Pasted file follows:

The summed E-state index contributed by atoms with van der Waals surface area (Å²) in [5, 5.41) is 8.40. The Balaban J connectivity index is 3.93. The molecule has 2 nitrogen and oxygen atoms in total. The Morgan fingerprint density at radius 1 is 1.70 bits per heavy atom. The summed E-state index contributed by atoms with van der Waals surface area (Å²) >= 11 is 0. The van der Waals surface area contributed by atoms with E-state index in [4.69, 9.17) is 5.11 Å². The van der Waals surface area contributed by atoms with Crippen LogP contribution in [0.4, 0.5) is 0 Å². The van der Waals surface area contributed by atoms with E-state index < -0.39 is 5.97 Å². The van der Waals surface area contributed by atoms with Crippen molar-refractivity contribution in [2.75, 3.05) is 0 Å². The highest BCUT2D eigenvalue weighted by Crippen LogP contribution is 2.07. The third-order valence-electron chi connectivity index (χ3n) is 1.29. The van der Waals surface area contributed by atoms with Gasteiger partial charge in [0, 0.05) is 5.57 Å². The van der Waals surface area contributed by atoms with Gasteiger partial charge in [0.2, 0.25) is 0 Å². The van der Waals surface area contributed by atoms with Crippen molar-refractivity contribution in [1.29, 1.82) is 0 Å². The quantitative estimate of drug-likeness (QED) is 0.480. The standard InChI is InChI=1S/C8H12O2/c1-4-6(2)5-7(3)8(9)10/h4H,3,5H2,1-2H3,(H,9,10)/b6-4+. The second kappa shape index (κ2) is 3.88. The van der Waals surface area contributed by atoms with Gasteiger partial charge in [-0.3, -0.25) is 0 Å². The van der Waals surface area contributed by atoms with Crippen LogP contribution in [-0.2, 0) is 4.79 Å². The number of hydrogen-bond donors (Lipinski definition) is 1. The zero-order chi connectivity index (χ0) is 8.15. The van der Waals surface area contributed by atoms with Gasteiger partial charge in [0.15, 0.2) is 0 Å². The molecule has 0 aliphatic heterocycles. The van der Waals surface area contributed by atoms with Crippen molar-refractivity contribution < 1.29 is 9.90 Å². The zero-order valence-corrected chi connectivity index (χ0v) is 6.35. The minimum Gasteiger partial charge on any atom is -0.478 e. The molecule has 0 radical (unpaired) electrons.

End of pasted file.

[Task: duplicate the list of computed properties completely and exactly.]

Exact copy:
The summed E-state index contributed by atoms with van der Waals surface area (Å²) in [5, 5.41) is 8.40. The Balaban J connectivity index is 3.93. The molecule has 2 nitrogen and oxygen atoms in total. The Morgan fingerprint density at radius 1 is 1.70 bits per heavy atom. The summed E-state index contributed by atoms with van der Waals surface area (Å²) >= 11 is 0. The van der Waals surface area contributed by atoms with E-state index in [4.69, 9.17) is 5.11 Å². The van der Waals surface area contributed by atoms with Crippen LogP contribution in [0.4, 0.5) is 0 Å². The van der Waals surface area contributed by atoms with E-state index < -0.39 is 5.97 Å². The van der Waals surface area contributed by atoms with Crippen molar-refractivity contribution in [2.75, 3.05) is 0 Å². The highest BCUT2D eigenvalue weighted by Crippen LogP contribution is 2.07. The third-order valence-electron chi connectivity index (χ3n) is 1.29. The van der Waals surface area contributed by atoms with Gasteiger partial charge in [0, 0.05) is 5.57 Å². The van der Waals surface area contributed by atoms with Gasteiger partial charge in [0.2, 0.25) is 0 Å². The van der Waals surface area contributed by atoms with Crippen molar-refractivity contribution in [1.29, 1.82) is 0 Å². The quantitative estimate of drug-likeness (QED) is 0.480. The standard InChI is InChI=1S/C8H12O2/c1-4-6(2)5-7(3)8(9)10/h4H,3,5H2,1-2H3,(H,9,10)/b6-4+. The second kappa shape index (κ2) is 3.88. The van der Waals surface area contributed by atoms with Gasteiger partial charge in [-0.3, -0.25) is 0 Å². The van der Waals surface area contributed by atoms with Crippen LogP contribution in [-0.2, 0) is 4.79 Å². The number of hydrogen-bond donors (Lipinski definition) is 1. The zero-order chi connectivity index (χ0) is 8.15. The van der Waals surface area contributed by atoms with Gasteiger partial charge in [0.15, 0.2) is 0 Å². The molecule has 0 aliphatic heterocycles. The van der Waals surface area contributed by atoms with Crippen molar-refractivity contribution < 1.29 is 9.90 Å². The zero-order valence-corrected chi connectivity index (χ0v) is 6.35. The minimum Gasteiger partial charge on any atom is -0.478 e. The molecule has 0 radical (unpaired) electrons.